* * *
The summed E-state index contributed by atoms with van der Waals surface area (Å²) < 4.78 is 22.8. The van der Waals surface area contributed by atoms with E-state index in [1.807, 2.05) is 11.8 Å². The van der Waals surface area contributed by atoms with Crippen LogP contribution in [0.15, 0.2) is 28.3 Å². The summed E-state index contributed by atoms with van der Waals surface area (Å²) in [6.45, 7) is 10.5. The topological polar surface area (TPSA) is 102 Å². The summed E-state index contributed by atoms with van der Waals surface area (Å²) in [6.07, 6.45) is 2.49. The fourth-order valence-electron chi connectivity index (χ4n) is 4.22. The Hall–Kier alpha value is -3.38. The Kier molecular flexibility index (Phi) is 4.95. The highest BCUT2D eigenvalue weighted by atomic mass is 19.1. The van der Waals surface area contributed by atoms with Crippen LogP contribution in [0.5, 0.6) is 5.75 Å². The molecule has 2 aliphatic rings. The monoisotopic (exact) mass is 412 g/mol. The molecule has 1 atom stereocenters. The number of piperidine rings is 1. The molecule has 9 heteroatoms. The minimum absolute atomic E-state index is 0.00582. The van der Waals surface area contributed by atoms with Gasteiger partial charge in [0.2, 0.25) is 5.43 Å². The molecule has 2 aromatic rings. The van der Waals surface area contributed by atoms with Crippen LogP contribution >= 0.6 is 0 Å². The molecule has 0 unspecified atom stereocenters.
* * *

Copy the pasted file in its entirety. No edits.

The summed E-state index contributed by atoms with van der Waals surface area (Å²) < 4.78 is 22.8. The van der Waals surface area contributed by atoms with E-state index in [1.807, 2.05) is 11.8 Å². The van der Waals surface area contributed by atoms with Crippen LogP contribution in [0.15, 0.2) is 28.3 Å². The summed E-state index contributed by atoms with van der Waals surface area (Å²) in [6.45, 7) is 10.5. The topological polar surface area (TPSA) is 102 Å². The summed E-state index contributed by atoms with van der Waals surface area (Å²) in [6.07, 6.45) is 2.49. The fourth-order valence-electron chi connectivity index (χ4n) is 4.22. The Hall–Kier alpha value is -3.38. The Kier molecular flexibility index (Phi) is 4.95. The highest BCUT2D eigenvalue weighted by atomic mass is 19.1. The van der Waals surface area contributed by atoms with Crippen LogP contribution in [0.5, 0.6) is 5.75 Å². The molecule has 2 aliphatic rings. The monoisotopic (exact) mass is 412 g/mol. The molecule has 1 atom stereocenters. The number of piperidine rings is 1. The molecule has 9 heteroatoms. The minimum absolute atomic E-state index is 0.00582. The van der Waals surface area contributed by atoms with Gasteiger partial charge in [0.2, 0.25) is 5.43 Å². The molecule has 2 aromatic rings. The van der Waals surface area contributed by atoms with Crippen LogP contribution >= 0.6 is 0 Å². The molecule has 0 unspecified atom stereocenters.